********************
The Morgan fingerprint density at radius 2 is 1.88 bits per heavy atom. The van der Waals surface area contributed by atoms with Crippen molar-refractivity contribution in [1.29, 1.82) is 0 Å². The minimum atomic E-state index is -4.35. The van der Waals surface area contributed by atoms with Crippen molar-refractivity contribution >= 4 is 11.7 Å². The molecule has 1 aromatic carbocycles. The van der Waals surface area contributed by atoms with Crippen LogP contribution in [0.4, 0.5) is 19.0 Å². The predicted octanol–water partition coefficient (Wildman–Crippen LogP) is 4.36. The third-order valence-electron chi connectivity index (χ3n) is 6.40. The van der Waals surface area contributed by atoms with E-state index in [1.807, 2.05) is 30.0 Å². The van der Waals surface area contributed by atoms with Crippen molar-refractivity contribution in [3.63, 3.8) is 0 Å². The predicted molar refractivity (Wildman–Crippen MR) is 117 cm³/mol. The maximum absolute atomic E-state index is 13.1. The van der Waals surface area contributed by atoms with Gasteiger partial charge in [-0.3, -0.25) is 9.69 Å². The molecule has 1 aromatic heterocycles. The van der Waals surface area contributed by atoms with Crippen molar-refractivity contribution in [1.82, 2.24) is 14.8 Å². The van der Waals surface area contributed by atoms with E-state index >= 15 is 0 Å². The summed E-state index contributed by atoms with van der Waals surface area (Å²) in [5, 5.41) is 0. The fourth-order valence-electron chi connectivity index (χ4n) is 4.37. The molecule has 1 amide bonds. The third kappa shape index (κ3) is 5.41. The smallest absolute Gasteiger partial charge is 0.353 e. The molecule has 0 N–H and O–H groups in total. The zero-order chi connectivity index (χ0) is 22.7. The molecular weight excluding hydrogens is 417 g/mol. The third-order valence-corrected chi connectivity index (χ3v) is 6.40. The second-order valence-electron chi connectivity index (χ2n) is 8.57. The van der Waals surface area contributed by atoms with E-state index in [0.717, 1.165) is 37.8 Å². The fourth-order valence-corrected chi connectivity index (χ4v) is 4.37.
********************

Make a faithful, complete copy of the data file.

The Morgan fingerprint density at radius 2 is 1.88 bits per heavy atom. The van der Waals surface area contributed by atoms with Crippen molar-refractivity contribution in [1.29, 1.82) is 0 Å². The minimum atomic E-state index is -4.35. The van der Waals surface area contributed by atoms with Crippen molar-refractivity contribution >= 4 is 11.7 Å². The molecule has 1 aromatic carbocycles. The van der Waals surface area contributed by atoms with Crippen LogP contribution in [0.4, 0.5) is 19.0 Å². The predicted octanol–water partition coefficient (Wildman–Crippen LogP) is 4.36. The third-order valence-electron chi connectivity index (χ3n) is 6.40. The van der Waals surface area contributed by atoms with E-state index in [1.807, 2.05) is 30.0 Å². The van der Waals surface area contributed by atoms with Crippen molar-refractivity contribution in [3.63, 3.8) is 0 Å². The predicted molar refractivity (Wildman–Crippen MR) is 117 cm³/mol. The maximum absolute atomic E-state index is 13.1. The van der Waals surface area contributed by atoms with Gasteiger partial charge in [-0.3, -0.25) is 9.69 Å². The molecule has 1 aromatic heterocycles. The van der Waals surface area contributed by atoms with Crippen molar-refractivity contribution in [1.82, 2.24) is 14.8 Å². The van der Waals surface area contributed by atoms with E-state index >= 15 is 0 Å². The summed E-state index contributed by atoms with van der Waals surface area (Å²) in [5, 5.41) is 0. The fourth-order valence-electron chi connectivity index (χ4n) is 4.37. The molecule has 1 amide bonds. The third kappa shape index (κ3) is 5.41. The smallest absolute Gasteiger partial charge is 0.353 e. The molecule has 0 N–H and O–H groups in total. The zero-order chi connectivity index (χ0) is 22.7. The molecular weight excluding hydrogens is 417 g/mol. The third-order valence-corrected chi connectivity index (χ3v) is 6.40. The second-order valence-electron chi connectivity index (χ2n) is 8.57. The van der Waals surface area contributed by atoms with E-state index in [0.717, 1.165) is 37.8 Å². The fourth-order valence-corrected chi connectivity index (χ4v) is 4.37.